Government and private aid groups are still tallying the number of people killed by the powerful earthquake that struck Nepal on Saturday. The official death toll of 3,700 is sure to rise as more victims are discovered in the rubble of collapsed buildings in the capital, Kathmandu, and in villages nearer the quake's epicenter. Many communities appear to have been completely flattened, but roads blocked by landslides have made them inaccessible to relief organizations. International aid is urgently needed to prevent the situation from descending into chaos and anarchy as thousands of desperate people struggle to survive without food, water, medical care and electricity.
The U.S. has already pledged at least $1 million to the relief effort and other countries have contributed heavy earth-moving equipment, search and rescue teams, medical equipment and hospital supplies and temporary shelters. We're particularly gratified to see that several Baltimore-based organizations, including Lutheran World Relief and Catholic Relief Services, are among the private groups at the forefront of this effort. After the 2010 earthquake that struck Haiti, the two organizations rushed emergency aid to the stricken capital city of Port-au-Prince and outlying areas that helped save thousands of lives that otherwise might have been lost. Relief assistance on a similar scale almost certainly will be needed to meet the needs of disaster victims in Nepal.
Officials at Lutheran World Relief dispatched an initial shipment of relief supplies pre-positioned in Dubai to Nepal via United Nations cargo aircraft. Those aid shipments, which are expected to reach Kathmandu tomorrow , include 9,240 quilts, 1,000 personal care kits and 100 community water filtration units. The quilts were sewn by members of Lutheran congregations across the country and are intended for quake victims living out in the open after their houses collapsed. The personal care kits, likewise donated by church congregations, contain soap, washcloths, toothbrushes and toothpaste, combs, nail clippers and other items needed for personal hygiene, while each of the water filtration units can supply clean, safe drinking water to people living in the disaster zone.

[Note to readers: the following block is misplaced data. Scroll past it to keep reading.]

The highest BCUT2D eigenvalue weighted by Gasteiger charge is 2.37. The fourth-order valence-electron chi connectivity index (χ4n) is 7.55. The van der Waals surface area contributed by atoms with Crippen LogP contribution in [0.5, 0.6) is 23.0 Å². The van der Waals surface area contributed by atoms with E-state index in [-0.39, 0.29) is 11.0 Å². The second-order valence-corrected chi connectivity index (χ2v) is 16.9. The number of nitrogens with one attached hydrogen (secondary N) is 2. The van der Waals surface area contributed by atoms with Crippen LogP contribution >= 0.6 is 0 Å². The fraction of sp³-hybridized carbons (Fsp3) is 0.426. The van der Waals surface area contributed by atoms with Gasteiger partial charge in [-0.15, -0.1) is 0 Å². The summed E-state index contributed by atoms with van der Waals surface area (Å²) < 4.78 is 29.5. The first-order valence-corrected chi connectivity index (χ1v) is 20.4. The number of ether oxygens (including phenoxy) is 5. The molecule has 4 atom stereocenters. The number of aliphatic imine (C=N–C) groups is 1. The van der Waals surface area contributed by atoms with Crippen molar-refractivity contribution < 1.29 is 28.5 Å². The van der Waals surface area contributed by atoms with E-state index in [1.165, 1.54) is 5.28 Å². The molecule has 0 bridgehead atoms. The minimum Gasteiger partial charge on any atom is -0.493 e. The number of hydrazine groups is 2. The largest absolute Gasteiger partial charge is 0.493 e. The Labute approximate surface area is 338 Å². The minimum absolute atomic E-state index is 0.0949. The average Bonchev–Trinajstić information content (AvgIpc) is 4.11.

Meanwhile, Catholic Relief Services has sent a dozen emergency specialists to Kathmandu. Their first task will be to satisfy the needs of some 10,000 families for emergency shelter, blankets, food and water and to coordinate with government agencies and other aid groups in assessing the longer-term needs of quake victims. Given the scale of the destruction in Nepal, CRS expects the number of people needing assistance will rise dramatically over the coming weeks, and CRS has made an initial commitment of $825,000 to relief efforts there.
As in past natural disasters, the best way for ordinary citizens to help earthquake victims is through donations to well-established charities, such as Lutheran World Relief and Catholic Relief Services, that already have offices in the region and are thus in the best position to assess where and what kind of relief supplies are needed most in the affected areas. That's why gifts of cash are preferred over items such as clothing or household goods; separating such items takes time, and they are difficult to transport and distribute given poor roads and disabled telecommunications links. Most aid groups have created websites that allow people to pitch in with contributions regardless of their faith or religious denomination.
After the 2010 earthquake in Haiti, Lutheran World Relief raised about $7 million for assistance there while Catholic Relief Services initially earmarked $5 million and a staff of 300 for the country, an effort that ultimately grew into a $200 million, five-year commitment in partnership with more than 200 local organizations. A LWR official said today that she expects rebuilding Nepal's shattered public health institutions, water, transportation and sanitation infrastructure eventually will require a massive international investment on a similar scale.
In the meantime Lutheran World Relief is urging Baltimore residents to pray for those affected by the disaster and to spread the word about what ordinary citizens can do to help. Relief organizations know from experience that the public's memory is short when the subject involves suffering far from home. That's why they are so grateful to the generous donors who have responded to their latest appeal, whom we applaud as well.